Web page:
It really shouldn't come as a surprise that Pres. Barack Obama gave failing marks to 's and 's viability plans. Despite much sound and fury, both General Motors and Cerberus/Chrysler kept things pretty much business as usual, even in the highly unusual state of the market.
Yes, GM made massive cuts to the size of its operations, chopping away freely at programs and people, but the company didn't do too much in the way of changing how it does business. And from where I'm sitting, Cerberus didn't do much of anything one way or another, content to try to 'deal' its way to success with a partner such as Fiat.
The end result? Let's do this backward (you know, just like the industry would). , but one in which the Italian automaker would have to take less than the 35% stake in Chrysler that's currently on the table '” at least for now. Ye olde Presidential Task Force on Automobiles simply doesn't think Chrysler can survive on its own, but, on the other hand, it doesn't want too much taxpayer money to get into Fiat's coffers.
Frankly, this looks to be 'game over' for Chrysler as we know it.
, reflecting the PTFOA's confidence in at least certain parts of the General's vehicle lineup and its global 'success.' And to kick things off in the right direction for GM, the government kindly 'invited' GM's CEO and Chairman Rick Wagoner to step down.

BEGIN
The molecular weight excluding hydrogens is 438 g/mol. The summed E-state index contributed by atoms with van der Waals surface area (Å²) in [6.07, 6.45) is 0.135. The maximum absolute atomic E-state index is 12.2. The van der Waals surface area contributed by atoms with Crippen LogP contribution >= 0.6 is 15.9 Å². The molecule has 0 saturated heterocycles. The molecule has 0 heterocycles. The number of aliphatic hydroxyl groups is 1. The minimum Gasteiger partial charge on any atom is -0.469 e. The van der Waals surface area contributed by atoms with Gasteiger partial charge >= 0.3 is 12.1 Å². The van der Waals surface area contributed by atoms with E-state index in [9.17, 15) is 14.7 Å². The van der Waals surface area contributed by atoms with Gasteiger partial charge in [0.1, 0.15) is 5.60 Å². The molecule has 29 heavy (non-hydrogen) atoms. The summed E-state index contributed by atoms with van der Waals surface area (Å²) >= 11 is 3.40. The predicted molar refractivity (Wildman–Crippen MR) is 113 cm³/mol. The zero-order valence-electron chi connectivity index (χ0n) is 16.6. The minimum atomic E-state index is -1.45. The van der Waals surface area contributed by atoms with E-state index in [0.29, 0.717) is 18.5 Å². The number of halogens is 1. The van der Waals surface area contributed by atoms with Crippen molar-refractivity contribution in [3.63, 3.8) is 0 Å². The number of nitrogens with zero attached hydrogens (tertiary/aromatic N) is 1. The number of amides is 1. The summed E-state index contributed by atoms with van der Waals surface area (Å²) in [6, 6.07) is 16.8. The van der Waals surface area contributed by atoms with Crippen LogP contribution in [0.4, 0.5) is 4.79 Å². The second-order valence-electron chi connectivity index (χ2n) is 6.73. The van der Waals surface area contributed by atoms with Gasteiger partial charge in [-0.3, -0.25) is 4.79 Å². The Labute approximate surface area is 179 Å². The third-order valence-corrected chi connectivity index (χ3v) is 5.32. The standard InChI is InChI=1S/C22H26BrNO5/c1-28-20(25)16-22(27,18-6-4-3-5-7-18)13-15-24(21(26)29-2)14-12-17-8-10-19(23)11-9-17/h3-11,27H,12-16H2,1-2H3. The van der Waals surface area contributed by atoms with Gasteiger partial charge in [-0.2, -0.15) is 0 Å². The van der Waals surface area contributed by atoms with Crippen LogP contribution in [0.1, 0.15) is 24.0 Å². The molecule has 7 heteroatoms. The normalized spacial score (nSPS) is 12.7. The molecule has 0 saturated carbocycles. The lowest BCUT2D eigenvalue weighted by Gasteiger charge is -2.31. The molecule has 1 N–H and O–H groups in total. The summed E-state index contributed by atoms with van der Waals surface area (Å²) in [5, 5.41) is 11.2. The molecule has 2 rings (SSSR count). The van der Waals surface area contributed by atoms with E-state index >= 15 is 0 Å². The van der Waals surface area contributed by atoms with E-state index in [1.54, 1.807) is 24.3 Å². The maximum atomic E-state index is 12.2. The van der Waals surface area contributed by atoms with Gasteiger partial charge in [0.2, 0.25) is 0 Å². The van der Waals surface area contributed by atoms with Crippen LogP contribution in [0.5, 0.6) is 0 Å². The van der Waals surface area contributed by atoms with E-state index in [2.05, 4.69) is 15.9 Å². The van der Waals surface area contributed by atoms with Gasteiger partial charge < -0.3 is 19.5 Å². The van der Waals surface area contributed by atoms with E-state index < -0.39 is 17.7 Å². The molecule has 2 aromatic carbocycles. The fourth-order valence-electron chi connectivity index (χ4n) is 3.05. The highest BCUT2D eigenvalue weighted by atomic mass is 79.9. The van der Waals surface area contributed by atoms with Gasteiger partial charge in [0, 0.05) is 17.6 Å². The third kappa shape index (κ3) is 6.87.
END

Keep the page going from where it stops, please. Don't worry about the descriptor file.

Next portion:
I'm a little confused, though, why he's being replaced with another GM lifer, Fritz Henderson, if the problem was that Wagoner was too much part of the status quo to push things along fast enough.
But anyway, this is where we really zero in on the problem. As I've mentioned in the past, I strongly believe that Wagoner and the people at GM (and and Chrysler) gladly would have remade the business if they could have. But doing so takes the cooperation of a whole lot of other stakeholders, including union members, dealers, bondholders, etc., etc. If not their cooperation, at least their inability to fight the changes.
And when you read between the lines of Obama's comments from this morning, you get the feeling that he realizes this. This, of course, would provide the ability for the kinds of wholesale, unilateral changes that would force an extreme makeover onto the U.S. auto industry.
To every person out there who has complained about the way 'Detroit' does business, you're about to find out how hard and painful real change really is. But, being optimistic, I'm also going to say to those who always resisted change, you're about to find out just how good things can be after you do it.